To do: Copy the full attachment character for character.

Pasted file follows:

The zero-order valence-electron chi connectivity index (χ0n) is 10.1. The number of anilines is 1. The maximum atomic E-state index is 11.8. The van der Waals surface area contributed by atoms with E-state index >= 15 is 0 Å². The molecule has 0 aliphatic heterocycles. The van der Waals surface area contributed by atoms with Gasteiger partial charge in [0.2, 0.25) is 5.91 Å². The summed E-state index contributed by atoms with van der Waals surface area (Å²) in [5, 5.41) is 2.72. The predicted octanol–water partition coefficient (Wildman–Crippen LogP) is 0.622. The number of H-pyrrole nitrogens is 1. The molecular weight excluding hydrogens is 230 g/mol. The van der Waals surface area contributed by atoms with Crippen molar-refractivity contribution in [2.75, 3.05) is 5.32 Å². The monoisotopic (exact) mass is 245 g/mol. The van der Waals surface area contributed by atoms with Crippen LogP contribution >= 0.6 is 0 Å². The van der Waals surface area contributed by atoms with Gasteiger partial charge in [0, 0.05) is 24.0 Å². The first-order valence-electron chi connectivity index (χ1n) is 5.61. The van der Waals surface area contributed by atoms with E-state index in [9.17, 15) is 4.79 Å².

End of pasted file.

The zero-order valence-electron chi connectivity index (χ0n) is 10.1. The number of anilines is 1. The maximum atomic E-state index is 11.8. The van der Waals surface area contributed by atoms with E-state index >= 15 is 0 Å². The molecule has 0 aliphatic heterocycles. The van der Waals surface area contributed by atoms with Gasteiger partial charge in [0.2, 0.25) is 5.91 Å². The summed E-state index contributed by atoms with van der Waals surface area (Å²) in [5, 5.41) is 2.72. The predicted octanol–water partition coefficient (Wildman–Crippen LogP) is 0.622. The number of H-pyrrole nitrogens is 1. The molecular weight excluding hydrogens is 230 g/mol. The van der Waals surface area contributed by atoms with Crippen molar-refractivity contribution in [2.75, 3.05) is 5.32 Å². The monoisotopic (exact) mass is 245 g/mol. The van der Waals surface area contributed by atoms with Crippen LogP contribution >= 0.6 is 0 Å². The van der Waals surface area contributed by atoms with Gasteiger partial charge in [0, 0.05) is 24.0 Å². The first-order valence-electron chi connectivity index (χ1n) is 5.61. The van der Waals surface area contributed by atoms with E-state index in [9.17, 15) is 4.79 Å².